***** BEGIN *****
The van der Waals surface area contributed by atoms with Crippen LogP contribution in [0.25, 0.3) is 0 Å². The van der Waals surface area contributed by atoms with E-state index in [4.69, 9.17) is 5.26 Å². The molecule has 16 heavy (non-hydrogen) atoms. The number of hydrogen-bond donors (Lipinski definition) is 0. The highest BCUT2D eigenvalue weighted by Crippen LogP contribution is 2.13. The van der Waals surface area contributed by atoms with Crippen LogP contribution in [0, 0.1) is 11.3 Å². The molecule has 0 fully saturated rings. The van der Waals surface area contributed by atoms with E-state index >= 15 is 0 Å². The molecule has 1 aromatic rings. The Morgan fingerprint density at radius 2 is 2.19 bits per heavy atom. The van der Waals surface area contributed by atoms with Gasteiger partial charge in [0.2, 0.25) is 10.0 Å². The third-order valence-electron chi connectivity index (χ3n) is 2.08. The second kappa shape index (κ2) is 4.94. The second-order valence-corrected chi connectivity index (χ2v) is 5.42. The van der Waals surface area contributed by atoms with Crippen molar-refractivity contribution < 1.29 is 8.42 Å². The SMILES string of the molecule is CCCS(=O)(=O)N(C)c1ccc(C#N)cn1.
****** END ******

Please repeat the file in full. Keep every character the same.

The van der Waals surface area contributed by atoms with Crippen LogP contribution in [0.25, 0.3) is 0 Å². The van der Waals surface area contributed by atoms with E-state index in [4.69, 9.17) is 5.26 Å². The molecule has 16 heavy (non-hydrogen) atoms. The number of hydrogen-bond donors (Lipinski definition) is 0. The highest BCUT2D eigenvalue weighted by Crippen LogP contribution is 2.13. The van der Waals surface area contributed by atoms with Crippen LogP contribution in [0, 0.1) is 11.3 Å². The molecule has 0 fully saturated rings. The van der Waals surface area contributed by atoms with E-state index >= 15 is 0 Å². The molecule has 1 aromatic rings. The Morgan fingerprint density at radius 2 is 2.19 bits per heavy atom. The van der Waals surface area contributed by atoms with Gasteiger partial charge in [0.2, 0.25) is 10.0 Å². The third-order valence-electron chi connectivity index (χ3n) is 2.08. The second kappa shape index (κ2) is 4.94. The second-order valence-corrected chi connectivity index (χ2v) is 5.42. The van der Waals surface area contributed by atoms with Crippen molar-refractivity contribution < 1.29 is 8.42 Å². The SMILES string of the molecule is CCCS(=O)(=O)N(C)c1ccc(C#N)cn1.